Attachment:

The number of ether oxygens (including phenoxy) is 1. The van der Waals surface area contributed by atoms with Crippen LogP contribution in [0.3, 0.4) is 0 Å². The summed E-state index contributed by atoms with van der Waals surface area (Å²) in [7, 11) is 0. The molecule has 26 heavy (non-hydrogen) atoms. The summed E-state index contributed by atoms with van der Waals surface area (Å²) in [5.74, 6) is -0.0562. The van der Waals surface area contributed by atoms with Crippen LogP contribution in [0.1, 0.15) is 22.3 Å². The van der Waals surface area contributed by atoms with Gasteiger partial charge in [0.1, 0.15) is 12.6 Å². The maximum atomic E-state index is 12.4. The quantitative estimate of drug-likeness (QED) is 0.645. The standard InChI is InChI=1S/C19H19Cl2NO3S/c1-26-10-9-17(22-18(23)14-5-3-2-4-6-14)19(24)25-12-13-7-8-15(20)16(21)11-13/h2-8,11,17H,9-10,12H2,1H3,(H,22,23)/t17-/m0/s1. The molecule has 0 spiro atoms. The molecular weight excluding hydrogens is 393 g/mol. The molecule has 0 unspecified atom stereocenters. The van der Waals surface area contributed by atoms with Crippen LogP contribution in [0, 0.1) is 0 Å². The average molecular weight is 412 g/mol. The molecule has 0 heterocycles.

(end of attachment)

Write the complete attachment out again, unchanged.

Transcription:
The number of ether oxygens (including phenoxy) is 1. The van der Waals surface area contributed by atoms with Crippen LogP contribution in [0.3, 0.4) is 0 Å². The summed E-state index contributed by atoms with van der Waals surface area (Å²) in [7, 11) is 0. The molecule has 26 heavy (non-hydrogen) atoms. The summed E-state index contributed by atoms with van der Waals surface area (Å²) in [5.74, 6) is -0.0562. The van der Waals surface area contributed by atoms with Crippen LogP contribution in [0.1, 0.15) is 22.3 Å². The van der Waals surface area contributed by atoms with Gasteiger partial charge in [0.1, 0.15) is 12.6 Å². The maximum atomic E-state index is 12.4. The quantitative estimate of drug-likeness (QED) is 0.645. The standard InChI is InChI=1S/C19H19Cl2NO3S/c1-26-10-9-17(22-18(23)14-5-3-2-4-6-14)19(24)25-12-13-7-8-15(20)16(21)11-13/h2-8,11,17H,9-10,12H2,1H3,(H,22,23)/t17-/m0/s1. The molecule has 0 spiro atoms. The molecular weight excluding hydrogens is 393 g/mol. The molecule has 0 unspecified atom stereocenters. The van der Waals surface area contributed by atoms with Crippen LogP contribution in [0, 0.1) is 0 Å². The average molecular weight is 412 g/mol. The molecule has 0 heterocycles.